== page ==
While dismissal with prejudice is a drastic remedy, to be employed “only sparingly,” Zaccardi, supra, 88 N.J. at 253, it is appropriate where the discovery violation “goes to the very foundation of the cause of action, or where the refusal to [provide discovery] is deliberate and contumacious.” Lang v. Morgan’s Home Equip. Corp., 6 N.J. 333, 339 (1951).
In United States v. Shaffer Equip. Co., 11 F.3d 450, 462-63 (4th Cir. 1993), the Fourth Circuit stated that in determining whether a trial court has abused its discretion in dismissing an action with prejudice, an appellate court must be guided by the manner in which the trial court has balanced the following factors:
(1) the degree of the wrongdoer’s culpability;
(2) the extent of the client’s blameworthiness if the wrongful conduct is committed by its attorney, recognizing that we seldom dismiss claims against blameless clients;
(3) the prejudice to the judicial process and the administration of justice;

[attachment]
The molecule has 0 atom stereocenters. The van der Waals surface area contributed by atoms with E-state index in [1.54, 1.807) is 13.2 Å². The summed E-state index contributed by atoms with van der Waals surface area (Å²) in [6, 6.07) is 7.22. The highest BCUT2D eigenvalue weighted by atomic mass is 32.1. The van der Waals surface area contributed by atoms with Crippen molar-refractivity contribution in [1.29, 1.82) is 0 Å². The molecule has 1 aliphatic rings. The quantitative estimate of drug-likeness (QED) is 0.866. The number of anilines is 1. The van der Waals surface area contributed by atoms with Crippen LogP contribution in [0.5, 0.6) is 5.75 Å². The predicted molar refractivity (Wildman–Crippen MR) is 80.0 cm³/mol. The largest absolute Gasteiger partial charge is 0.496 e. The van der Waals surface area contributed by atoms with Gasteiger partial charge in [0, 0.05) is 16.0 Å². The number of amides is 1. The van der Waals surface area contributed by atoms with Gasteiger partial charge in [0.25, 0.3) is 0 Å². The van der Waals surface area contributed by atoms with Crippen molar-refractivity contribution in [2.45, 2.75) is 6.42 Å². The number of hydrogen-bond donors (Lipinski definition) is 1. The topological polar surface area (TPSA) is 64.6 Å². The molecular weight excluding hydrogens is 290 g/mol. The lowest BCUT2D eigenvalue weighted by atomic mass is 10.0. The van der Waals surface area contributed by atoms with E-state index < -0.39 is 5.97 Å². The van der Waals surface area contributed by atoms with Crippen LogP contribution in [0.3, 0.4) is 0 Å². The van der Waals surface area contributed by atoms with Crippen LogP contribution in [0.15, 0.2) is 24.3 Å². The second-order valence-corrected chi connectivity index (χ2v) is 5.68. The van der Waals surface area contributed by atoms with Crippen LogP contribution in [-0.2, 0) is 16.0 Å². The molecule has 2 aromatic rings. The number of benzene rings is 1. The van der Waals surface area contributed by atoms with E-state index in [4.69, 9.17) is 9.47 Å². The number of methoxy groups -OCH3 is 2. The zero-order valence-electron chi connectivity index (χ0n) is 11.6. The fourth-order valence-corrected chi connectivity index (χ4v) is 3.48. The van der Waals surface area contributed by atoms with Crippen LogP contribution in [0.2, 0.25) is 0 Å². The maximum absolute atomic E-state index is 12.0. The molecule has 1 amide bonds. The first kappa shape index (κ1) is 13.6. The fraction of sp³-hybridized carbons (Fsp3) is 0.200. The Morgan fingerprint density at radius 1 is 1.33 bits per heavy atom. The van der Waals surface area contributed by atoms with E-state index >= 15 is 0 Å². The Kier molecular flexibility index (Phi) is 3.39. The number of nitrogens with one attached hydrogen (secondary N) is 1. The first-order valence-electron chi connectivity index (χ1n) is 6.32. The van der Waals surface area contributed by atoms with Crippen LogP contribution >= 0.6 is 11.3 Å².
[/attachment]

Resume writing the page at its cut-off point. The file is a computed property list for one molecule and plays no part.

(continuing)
(4) the prejudice to the victim;
(5) the availability of other sanctions to rectify the wrong by punishing culpable persons, compensating harmed persons, and deterring similar conduct in the future; and
(6) the public interest.
See also Poulis v. State Farm Fire and Cas. Co., 747 F.2d 863, 870 (3d Cir. 1984) (Similar “factors should be weighed by the district courts in order to assure that the ‘extreme’ sanction of dismissal or default is reserved for the instances in which it is justly merited”). The factors identified in Shaffer Equip. Co., supra, were relied upon in Perna, supra, which had been cited with approval in Triffin v. Automatic Data Processing, Inc., supra, 394 N.J. Super. at 251-52, and thus serve as a useful guide.